“Smart City” awards recognize 14 UW-Madison students in first stage

December 21, 2018 By David Tenenbaum

Illustration courtesy of Smart Cities-Smart FuturesWhen Foxconn Technology Group announced the 88 first round winners of its “Smart CitiesSmart Futures” competition on Dec. 14, 14 of them were UW–Madison students.

The competition encourages the sharing of fresh ideas and unconventional thinking for the benefit of Wisconsin, and was open to students, faculty, and staff at all University of Wisconsin campuses, technical colleges, and independent colleges in Wisconsin.

The “Smart Cities—Smart Futures” competition promotes innovative ideas to enhance quality of life, improve working environments, expand transportation networks and living spaces, inspire creative city planning and promote sustainable energy solutions in Wisconsin.

First round winners will receive $500 to help further develop their projects.

Graphic: Smart Cities - Smart Futures logoRound Two of the competition starts in mid-December and runs until January 31, 2019. Each submission will be evaluated independently by four judges who will use six criteria to develop a numeric score. Up to 50 winners will be selected and announced on or before January 31, 2019. The winners of the second round will also be invited to participate in the third round of the competition, which starts from March 1st and runs through March 31, 2019. Final round winners will be awarded the $5,000 “President’s Award.”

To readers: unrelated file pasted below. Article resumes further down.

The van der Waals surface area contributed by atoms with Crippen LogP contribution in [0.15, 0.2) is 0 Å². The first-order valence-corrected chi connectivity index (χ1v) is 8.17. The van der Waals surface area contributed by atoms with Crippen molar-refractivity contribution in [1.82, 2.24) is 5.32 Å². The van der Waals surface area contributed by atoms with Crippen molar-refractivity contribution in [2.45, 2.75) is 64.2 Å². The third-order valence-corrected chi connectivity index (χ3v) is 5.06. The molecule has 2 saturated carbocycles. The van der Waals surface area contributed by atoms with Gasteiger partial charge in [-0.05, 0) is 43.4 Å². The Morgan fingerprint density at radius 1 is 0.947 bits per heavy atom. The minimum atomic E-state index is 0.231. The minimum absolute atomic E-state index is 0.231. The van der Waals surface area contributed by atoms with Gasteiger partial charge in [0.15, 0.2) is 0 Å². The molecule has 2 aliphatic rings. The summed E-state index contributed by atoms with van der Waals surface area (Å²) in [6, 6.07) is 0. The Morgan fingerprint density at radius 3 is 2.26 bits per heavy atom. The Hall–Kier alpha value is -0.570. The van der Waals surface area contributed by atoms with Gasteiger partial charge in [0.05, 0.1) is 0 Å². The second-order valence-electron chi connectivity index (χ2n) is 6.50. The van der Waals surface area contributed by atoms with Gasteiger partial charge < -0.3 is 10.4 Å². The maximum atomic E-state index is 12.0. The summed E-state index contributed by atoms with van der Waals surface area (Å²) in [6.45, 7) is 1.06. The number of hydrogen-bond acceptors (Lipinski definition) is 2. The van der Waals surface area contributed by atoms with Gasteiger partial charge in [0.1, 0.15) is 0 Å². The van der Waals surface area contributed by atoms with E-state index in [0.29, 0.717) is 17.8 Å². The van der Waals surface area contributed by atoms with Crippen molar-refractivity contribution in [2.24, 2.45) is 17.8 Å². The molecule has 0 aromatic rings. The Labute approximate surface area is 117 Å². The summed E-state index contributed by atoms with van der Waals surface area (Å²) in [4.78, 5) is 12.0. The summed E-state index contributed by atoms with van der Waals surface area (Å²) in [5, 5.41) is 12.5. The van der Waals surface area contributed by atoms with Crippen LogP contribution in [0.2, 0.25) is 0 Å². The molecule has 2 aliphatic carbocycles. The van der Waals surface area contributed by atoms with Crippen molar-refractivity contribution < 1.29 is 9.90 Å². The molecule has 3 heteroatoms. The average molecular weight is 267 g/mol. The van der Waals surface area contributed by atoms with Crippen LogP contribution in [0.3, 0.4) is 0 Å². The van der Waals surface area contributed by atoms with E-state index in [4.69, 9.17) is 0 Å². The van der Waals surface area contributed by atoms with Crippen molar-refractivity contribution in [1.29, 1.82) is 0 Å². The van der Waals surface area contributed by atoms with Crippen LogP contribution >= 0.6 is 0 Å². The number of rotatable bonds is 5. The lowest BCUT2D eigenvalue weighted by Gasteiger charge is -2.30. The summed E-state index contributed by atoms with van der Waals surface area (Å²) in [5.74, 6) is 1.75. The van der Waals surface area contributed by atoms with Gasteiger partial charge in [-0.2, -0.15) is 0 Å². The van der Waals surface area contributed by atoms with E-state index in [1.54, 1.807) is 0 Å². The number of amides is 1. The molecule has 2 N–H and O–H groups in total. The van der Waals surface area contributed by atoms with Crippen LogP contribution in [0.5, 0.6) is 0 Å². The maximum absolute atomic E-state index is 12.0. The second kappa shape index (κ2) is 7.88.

These were among the winning UW–Madison students, and their projects:

  • Di Wu, Ph.D. candidate in computer engineering, proposed a low power solution for wind monitoring via solar-powered stochastic computing and grid-based drone cruising to reducing human effort in environmental inspection on farmland.
  • Jiatong Li, master student in statistics – data science, proposed a big data-based system to predict the failure probability for civil engineering structures and artificial-intelligence-based diagnostic robots to further investigate and confirm the health of structures with failure probability above the alarming level.
  • Jingjie Li, Ph.D. candidate in computer engineering, proposed a privacy-preserving smart camera giving adjustable privacy levels to users data off-loaded to the cloud while maintaining good performance of smart city applications such as traffic control, healthcare, etc.
  • Michael Schlicting and co-workers proposed a smart transportation hub which handles all forms of transportation, from bicycles, to autonomous cars, to hyperloops, and includes smart residential, office, and commercial space in and around the station.
  • Yuchen Gu, senior in electrical engineering, proposed a smart, traffic alerting system that integrates RFID tags and vehicle-to-infrastructure technology to provide an extra layer of protection for vulnerable groups such as teenagers and bikers.
  • Ming-Song Lee, second year Ph.D. candidate in biomedical engineering, proposed a personal emergency teleport system that combines a network of real-time monitoring, AI cloud teleporting, and emergency transportation to provide security care to solitary individuals dealing with frequent, unavoidable accidents.
  • Zongshen Wu, Ph.D. candidate in computer engineering, has proposed a network method for devices that will improve the throughput and decrease the latency for AR/VR user experiences by encoding and decoding the packet information.